Konar (caste)

Kōnār is a sub-caste of Yadav community[1][2] from the Indian state of Tamil Nadu. They were traditionally held to be a pastoral community involved in cattle cultivation, who are otherwise also known as Ayar and Idaiyar,[3] and who appear in the ancient Sangam literature as occupants of the Mullai (forest region).[4][a] However, historically they have held positions such as kings and chieftains.[6]

Related groupsTamil people


According to Alf Hiltebeitel, Konar is a regional name for Yadava, the caste to which Krishna belongs.[7] Several vaishnavite texts associate Krishna with the Aayar caste, or konar, most notably the Thiruppavai, composed by goddess Andal herself, most notably referring Krishna as the “Aayar kulathu mani vilakke”. The caste name is interchangeable with the names Konar and Kovalar being derived from Tamil word Kōn, which can mean "king" and "herdsmen".[5][8] The word might be derived from the from Tamil word kōl, a herdsman's staff.[5] The Tamil word kōl also means a king's sceptre.[9][10]

The word Ayar might be derived from the Tamil word Aa, meaning cow.[5] The term idai (middle) might refer to the Mullai region, being an intermediate zone between two other Sangam landscapes called Kurinji (hilly region) and Marutham (cultivation region), but probably reflected their intermediate socio-economic status.[11] Idaiyar remains the most commonly used word in Tamil for a cow-herder, and another name for Ayars was pothuvar, meaning common.[12]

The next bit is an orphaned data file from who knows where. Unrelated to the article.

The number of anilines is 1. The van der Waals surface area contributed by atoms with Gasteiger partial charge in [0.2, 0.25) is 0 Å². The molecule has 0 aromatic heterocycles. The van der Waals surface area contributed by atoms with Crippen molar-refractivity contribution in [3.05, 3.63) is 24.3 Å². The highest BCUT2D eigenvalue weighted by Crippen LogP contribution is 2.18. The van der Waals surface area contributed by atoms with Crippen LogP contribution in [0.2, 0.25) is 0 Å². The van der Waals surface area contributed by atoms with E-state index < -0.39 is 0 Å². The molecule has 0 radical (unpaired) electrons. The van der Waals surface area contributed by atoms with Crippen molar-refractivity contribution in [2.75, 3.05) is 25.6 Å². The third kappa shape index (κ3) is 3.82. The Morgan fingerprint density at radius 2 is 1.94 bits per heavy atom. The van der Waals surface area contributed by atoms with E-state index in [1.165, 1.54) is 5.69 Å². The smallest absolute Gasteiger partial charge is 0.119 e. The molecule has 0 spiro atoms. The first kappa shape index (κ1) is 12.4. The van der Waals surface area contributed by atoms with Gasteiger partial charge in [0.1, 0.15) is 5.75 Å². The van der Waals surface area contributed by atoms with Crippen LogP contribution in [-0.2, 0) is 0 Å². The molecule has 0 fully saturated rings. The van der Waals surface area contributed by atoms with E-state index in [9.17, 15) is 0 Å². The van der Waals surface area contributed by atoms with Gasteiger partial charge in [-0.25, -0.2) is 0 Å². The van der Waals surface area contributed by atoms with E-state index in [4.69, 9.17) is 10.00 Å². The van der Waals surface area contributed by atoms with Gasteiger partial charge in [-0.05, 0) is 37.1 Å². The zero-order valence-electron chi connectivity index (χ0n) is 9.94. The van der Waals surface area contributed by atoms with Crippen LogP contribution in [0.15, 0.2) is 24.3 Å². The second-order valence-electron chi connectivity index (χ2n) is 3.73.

According to medieval inscriptions the konars are mentioned as Nandaputras of yadava lineage.[13]

See alsoEdit



  1. ^ The five regions that comprised the Sangam landscapes are literary devices, not geographical areas.[5]


  1. ^ Andhra Pradesh (India) (1967). The Andhra Pradesh Education Code, Containing A.P. Acts on Education (with Comments) A.P. Educational Rules, Teachers Subordinate Service (special) Rules, Educational Inspection Code, Teachers Provident Fund Rules Etc. Etc. Panchayat Publications.
  2. ^ People of India: India's communities. Oxford University Press. 1998. ISBN 978-0-19-563354-2.
  3. ^ Richard, Guy (1982). Religious Festivals in South India and Sri Lanka. Manohar. p. 128.
  4. ^ Bloomer, Kristin C. (2018). Possessed by the Virgin: Hinduism, Roman Catholicism, and Marian Possession in South India. Oxford University Pres. p. 258. ISBN 9780190615093.
  5. ^ a b c d Allchin, Frank Raymond (1963). Neolithic Cattle-keepers of South India. Cambridge University. p. 101.
  6. ^ Hiltebeitel, Alf (1988). The cult of Draupadī: Mythologies : from Gingee to Kurukserta, Volume 1. Motilal. p. 99. ISBN 81-208-1000-7.
  7. ^ Alf Hiltebeitel. The cult of Draupadī: Mythologies : from Gingee to Kurukserta, Volume 1. Motilal Banarsidass Publishe, 1991 - 487 pages. p. 91.
  8. ^ Hiltebeitel, Alf (1988). The Cult of Draupadi. University of Chicago Press. p. 35. ISBN 9780226340463.
  9. ^ Katir Makātēvan̲. Cultural heritage of ancient Tamils. Lakshmi Publications, 1981. p. 65.
  10. ^ N. Subrahmanian. Śaṅgam polity: the administration and social life of the Śaṅgam Tamils. Asia Pub. House, 1966. p. 71.
  11. ^ Ramaswamy, Vijaya (2017). Historical Dictionary of the Tamils. Rowman & Littlefield. p. 153. ISBN 9781538106860.
  12. ^ Padmaja, T. (2002). Temples of Kr̥ṣṇa in South India: history, art, and traditions in Tamilnāḍu. Abhinav publications. p. 35. ISBN 9788170173984.
  13. ^ Conclusion pages 103: "We also get several instances of the patronage extended to Krsna temples by the shepherd class (manradi or Konars ) In one inscription they are significantly called Nandaputras and Tiruvaypadi Nattar of Tondaimandalam"Padmaja, T. (2002). Temples of Kr̥ṣṇa in South India: History, Art, and Traditions in Tamilnāḍu. ISBN 9788170173984. Retrieved 1 January 2002.